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Disaster Recovery & Backup

It’s not about how hard you hit. It’s about how hard you can get hit and still stand up.

The data backup and disaster recovery (BDR) market has evolved faster in 2013 than many of us expected. This BDR explosion has left many managed services providers (MSPs) scrambling to adapt to new players in the market, as well new as technology.  Balancing the needs of backup and disaster recovery (BDR) customers can be tough to juggle at times for managed services providers (MSP), but if MSPs focus on a few core business principals, balancing can be a breeze.

Disaster recovery (DR) is the process of regaining access to the data, hardware, and software necessary to resume critical business operations after a natural or human-induced disaster. Disaster recovery (DR) is the process, policies and procedures that are related to preparing for recovery or continuation of technology infrastructure which are vital to an organization after a natural or human-induced disaster.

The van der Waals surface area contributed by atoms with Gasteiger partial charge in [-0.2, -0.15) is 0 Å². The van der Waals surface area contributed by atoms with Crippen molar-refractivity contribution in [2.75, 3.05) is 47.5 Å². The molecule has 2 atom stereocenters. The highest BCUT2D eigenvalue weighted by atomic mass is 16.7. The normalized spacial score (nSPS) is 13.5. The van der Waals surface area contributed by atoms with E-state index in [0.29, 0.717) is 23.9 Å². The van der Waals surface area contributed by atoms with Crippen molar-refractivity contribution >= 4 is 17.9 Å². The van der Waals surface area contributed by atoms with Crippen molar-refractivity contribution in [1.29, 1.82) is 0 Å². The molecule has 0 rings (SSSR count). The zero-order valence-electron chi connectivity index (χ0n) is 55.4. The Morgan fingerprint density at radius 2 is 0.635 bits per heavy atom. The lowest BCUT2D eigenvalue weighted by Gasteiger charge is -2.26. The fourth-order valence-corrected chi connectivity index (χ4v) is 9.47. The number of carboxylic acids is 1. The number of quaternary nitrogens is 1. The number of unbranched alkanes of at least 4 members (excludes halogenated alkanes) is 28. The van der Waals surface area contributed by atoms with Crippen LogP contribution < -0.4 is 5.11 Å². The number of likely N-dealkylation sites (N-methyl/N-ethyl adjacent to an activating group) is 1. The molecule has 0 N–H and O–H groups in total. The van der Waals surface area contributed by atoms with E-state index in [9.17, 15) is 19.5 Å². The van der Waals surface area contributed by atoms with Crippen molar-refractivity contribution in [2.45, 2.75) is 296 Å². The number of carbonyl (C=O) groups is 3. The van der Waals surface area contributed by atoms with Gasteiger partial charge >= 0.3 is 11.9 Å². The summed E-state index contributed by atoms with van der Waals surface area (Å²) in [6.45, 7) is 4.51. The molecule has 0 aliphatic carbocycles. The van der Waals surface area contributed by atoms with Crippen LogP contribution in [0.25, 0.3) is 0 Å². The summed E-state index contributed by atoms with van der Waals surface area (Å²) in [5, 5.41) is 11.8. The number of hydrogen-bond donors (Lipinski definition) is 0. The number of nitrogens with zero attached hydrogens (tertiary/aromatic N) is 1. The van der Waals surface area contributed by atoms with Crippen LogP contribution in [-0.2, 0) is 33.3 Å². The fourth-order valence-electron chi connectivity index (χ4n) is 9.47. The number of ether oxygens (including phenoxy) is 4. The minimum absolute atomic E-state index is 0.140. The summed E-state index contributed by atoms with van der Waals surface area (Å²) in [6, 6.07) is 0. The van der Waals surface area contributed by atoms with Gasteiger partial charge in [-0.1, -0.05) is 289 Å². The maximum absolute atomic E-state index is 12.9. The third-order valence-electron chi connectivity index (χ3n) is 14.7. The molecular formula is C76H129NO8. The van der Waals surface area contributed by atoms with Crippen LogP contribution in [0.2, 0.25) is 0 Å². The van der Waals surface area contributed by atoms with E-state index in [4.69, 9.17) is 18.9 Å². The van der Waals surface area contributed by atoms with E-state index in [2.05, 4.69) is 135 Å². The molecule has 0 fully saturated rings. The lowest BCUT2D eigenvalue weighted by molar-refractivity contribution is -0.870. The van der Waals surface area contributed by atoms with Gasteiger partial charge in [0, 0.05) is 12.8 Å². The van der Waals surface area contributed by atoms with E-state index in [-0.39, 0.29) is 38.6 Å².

Disaster recovery (DR) focuses on the IT or technology systems that support business functions,as opposed to business continuity, which involves planning for keeping all aspects of a business functioning in the midst of disruptive events.Today the complexity of distributed and networked computers, assorted hardware and operating systems, virtualization, and automated external data feeds have greatly complicated disaster recovery planning. Our services include disaster recovery planning services and business continuity services that cover legal, preventive, and mitigating factors. We also provide email business continuity solutions to keep your email communication flow running even when your email server is out of order and more. We provide best-of-breed solutions for delivering failover of downed systems, covering both intra-data center recovery and disaster recovery across multiple data centers.